- Heterotrimeric G protein activation is measured via the change in tryptophan fluorescence in the Gα subunit
- This method applies to most Gαi, Gαo and some small G proteins that have movement in the switch II region
- Alternative, non-radiological method to 35S-GTPγS and[γ−32P]GTP assays
Table of contents
The fluorescent amino acid tryptophan changes its fluorescence intensity with conformational changes. The Gα subunit of G-protein coupled receptors (GPCR) undergoes such a drastic conformational change upon ligand binding. The responsible switch region of Gα contains a highly-conserved tryptophan residue that was used in this study to measure GPCR activation.
The response of increasing protein concentration upon activation was robustly reflected by the change in tryptophan fluorescence and reliably measured by a BMG LABTECH POLARstar® Omega. Using a protein concentration of 1 µM or higher the assay resulted in Z' values of >0.9.
The assay is a sensitive and high-quality means to measure G-protein activation without the use of radiolabeled nucleotides. Performing the assays with the POLARstar Omega 96-well plate reader with on-board injectors offers the advantage of automating the assays in triplicate on multiple Gα mutants or multiple modulators of spontaneous GDP release.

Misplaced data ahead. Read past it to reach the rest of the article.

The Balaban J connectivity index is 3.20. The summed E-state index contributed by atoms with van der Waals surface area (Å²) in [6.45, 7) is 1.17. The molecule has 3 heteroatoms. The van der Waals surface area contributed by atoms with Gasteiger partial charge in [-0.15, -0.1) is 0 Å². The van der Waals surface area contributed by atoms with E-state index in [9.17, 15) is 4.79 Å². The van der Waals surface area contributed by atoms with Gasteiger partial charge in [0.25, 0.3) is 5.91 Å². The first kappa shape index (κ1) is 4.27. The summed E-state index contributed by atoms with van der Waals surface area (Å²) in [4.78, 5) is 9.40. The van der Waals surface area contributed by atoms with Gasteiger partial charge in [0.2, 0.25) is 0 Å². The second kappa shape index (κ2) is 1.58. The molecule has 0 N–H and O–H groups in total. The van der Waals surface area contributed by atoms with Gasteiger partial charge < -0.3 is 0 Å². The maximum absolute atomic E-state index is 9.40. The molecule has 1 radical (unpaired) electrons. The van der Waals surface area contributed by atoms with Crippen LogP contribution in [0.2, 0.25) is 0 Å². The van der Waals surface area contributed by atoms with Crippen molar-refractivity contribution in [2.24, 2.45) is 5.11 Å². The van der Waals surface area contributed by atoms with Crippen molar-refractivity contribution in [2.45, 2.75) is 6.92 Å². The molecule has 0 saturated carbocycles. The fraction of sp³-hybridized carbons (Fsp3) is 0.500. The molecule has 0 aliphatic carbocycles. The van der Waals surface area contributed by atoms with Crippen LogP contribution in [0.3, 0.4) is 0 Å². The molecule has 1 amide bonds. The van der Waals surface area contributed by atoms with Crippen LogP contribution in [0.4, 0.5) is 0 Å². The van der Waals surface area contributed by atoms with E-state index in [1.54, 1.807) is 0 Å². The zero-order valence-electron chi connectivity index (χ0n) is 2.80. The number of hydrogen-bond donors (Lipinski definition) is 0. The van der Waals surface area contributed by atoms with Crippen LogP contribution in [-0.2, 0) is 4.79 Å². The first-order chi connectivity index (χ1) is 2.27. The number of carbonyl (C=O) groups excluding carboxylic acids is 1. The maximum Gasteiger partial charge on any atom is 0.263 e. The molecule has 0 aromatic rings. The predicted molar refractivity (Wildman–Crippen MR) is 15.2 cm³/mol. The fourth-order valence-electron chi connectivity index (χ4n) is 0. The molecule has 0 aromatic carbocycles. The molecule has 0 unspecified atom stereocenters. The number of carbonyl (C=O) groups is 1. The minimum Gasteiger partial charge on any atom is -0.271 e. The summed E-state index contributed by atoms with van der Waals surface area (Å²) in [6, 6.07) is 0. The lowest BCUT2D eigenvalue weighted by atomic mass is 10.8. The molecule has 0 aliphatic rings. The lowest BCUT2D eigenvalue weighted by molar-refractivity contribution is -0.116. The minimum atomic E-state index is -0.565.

GTP-binding proteins (G-proteins) are important, well-described cellular signaling molecules. Heterotrimeric G-proteins are composed of three subunits Gα, Gβ and Gγ and are typically bound to seven trans-membrane G-protein coupled receptors (GPCRs). The Gα-subunit binds guanine nucleotides while the Gβ and Gγ subunits form an obligate heterodimer. In its inactive state, the GDP bound Gα subunit is bound to Gβγ. Upon agonist activation the receptor acts as a guanine nucleotide exchange factor (GEF), resulting in the release of GDP and subsequent binding of GTP. The binding of GTP causes a dramatic conformational change in three flexible switch regions of Gα (Fig. 1 dark red and dark blue) resulting in the dissociation of Gα-GTP from Gβγ.